I've written a little bit before about the "corrido" song form for the U.S./Mexico border but in some reading recently I uncovered an interesting argument over the nationality Joaquín Murrieta, a historical figure from Gold Rush era California who ostensibly fought the racism, greed, and violence Anglo prospectors. This figure is lionized here:
in his own corrido. Apparently, Murrieta was eventually caught by Captain Love and his Anglo Rangers, in 1853, who proceeded to decapitate this folk hero only to soak the dismembered head in alcohol for future public display. History attests to the importance of this figure who is taken up during the Chicano Civil rights struggle by Corky Gonzalez in his famous agit-prop poem "I am Joaquín." But Murrieta is also a figure that turns up as the central subject of a play of Chilean poet, Pablo Neruda, and in a novel by Chilean-American Isabel Allende, both who claim or at least infer that Murrieta was Chilean.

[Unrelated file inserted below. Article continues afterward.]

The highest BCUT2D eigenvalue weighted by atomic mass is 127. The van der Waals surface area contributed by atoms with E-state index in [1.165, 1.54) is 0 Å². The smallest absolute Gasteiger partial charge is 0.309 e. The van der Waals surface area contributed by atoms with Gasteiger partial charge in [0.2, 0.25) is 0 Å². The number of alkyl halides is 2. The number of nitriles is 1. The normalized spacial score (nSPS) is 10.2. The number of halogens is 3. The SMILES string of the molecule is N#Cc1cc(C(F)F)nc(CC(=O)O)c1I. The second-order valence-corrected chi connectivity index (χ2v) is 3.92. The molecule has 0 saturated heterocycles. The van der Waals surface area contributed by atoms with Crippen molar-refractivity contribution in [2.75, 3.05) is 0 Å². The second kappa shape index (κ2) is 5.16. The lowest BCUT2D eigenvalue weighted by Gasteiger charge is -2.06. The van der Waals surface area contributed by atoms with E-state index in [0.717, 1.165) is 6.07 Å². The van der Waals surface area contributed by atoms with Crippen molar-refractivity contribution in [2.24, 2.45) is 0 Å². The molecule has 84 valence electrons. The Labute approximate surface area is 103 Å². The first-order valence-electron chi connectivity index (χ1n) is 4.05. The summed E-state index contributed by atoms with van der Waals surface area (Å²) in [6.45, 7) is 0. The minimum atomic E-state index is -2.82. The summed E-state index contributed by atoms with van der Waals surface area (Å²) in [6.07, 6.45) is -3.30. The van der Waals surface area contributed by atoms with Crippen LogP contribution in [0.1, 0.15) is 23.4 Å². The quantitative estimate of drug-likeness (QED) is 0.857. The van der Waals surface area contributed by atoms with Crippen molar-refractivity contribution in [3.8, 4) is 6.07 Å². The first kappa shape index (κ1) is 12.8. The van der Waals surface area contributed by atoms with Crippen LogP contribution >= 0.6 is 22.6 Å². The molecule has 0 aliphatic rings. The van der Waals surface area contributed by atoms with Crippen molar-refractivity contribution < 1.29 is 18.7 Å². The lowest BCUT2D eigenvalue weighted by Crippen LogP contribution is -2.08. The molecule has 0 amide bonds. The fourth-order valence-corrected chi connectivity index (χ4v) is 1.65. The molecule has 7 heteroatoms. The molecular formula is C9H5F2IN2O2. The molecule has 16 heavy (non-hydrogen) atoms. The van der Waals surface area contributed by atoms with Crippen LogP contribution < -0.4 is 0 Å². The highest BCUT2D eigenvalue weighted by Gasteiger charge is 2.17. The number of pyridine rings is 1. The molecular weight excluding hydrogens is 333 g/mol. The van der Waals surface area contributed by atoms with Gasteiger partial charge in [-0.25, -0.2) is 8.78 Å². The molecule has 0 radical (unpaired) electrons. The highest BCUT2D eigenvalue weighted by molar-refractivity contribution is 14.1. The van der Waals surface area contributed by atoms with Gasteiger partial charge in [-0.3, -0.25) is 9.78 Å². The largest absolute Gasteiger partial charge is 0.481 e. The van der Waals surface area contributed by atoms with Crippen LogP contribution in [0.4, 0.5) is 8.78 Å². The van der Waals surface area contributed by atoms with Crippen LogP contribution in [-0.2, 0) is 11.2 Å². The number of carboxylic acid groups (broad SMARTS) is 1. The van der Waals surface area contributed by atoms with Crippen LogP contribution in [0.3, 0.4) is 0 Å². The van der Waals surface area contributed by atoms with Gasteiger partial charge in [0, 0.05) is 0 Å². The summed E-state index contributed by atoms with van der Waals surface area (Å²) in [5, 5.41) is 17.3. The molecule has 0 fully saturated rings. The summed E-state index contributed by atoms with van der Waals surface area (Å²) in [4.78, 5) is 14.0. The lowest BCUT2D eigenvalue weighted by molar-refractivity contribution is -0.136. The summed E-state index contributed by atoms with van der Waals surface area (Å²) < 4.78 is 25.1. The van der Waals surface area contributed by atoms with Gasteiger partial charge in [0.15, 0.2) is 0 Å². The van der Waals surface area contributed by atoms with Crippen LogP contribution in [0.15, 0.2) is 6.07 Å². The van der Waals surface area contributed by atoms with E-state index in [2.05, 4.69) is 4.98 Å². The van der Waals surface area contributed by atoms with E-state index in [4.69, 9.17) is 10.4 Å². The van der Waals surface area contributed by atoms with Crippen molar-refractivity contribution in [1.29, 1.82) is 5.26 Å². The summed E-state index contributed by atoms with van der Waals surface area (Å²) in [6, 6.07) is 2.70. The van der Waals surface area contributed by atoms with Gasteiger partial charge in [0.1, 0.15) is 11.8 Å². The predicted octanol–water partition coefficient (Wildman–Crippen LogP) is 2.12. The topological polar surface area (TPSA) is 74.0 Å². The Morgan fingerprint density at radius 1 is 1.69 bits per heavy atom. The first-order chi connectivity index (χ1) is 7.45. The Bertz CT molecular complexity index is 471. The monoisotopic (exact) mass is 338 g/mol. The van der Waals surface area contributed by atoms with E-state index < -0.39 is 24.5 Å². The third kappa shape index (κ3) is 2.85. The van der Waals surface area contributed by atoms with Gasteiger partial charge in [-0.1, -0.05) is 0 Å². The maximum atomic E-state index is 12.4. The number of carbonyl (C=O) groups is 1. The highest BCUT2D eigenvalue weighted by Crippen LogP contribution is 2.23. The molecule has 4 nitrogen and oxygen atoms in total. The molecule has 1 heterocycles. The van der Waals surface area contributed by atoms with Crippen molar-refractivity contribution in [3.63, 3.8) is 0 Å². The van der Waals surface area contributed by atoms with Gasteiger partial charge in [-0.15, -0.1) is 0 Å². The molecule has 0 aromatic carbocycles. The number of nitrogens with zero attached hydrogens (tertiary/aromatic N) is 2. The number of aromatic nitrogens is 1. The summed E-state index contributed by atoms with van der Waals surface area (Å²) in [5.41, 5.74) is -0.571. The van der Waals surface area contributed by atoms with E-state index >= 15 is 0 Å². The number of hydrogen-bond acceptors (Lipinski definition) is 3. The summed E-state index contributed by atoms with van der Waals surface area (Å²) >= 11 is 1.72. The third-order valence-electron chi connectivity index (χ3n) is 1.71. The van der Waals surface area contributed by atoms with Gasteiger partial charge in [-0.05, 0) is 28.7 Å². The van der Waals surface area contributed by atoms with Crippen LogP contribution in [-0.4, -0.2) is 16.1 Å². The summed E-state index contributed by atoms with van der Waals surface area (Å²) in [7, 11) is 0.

According to scholar Silvio Torres-Saillant (from whose article in a 2007 issue of Latino Studies I poached most of this information), "Ironically, the greater the emphasis on affirming the Mexican ancestry of Joaquin [by the corrido and subsequent cultural returns to his legacy], the more his Chilean origins become plausible" (500). Although Torres-Saillant's point in this article is rather minor, that South and Central American immigrants have a much longer legacy in the United States than scholars have afforded them before, it strikes me as uniquely interesting the repository Pan-Americanism that this figure seems to participate in--a revolutionary anti-imperialist doctrine fostered by important figures in Latin America, including Fidel Castro, Jose Martí, Che Guevarra, Bernardo Vegas, and the list goes on. Or at the very least Murrieta functions as a kind of transnational figure for the liberatory aspirations of Latinos both within and without the United States.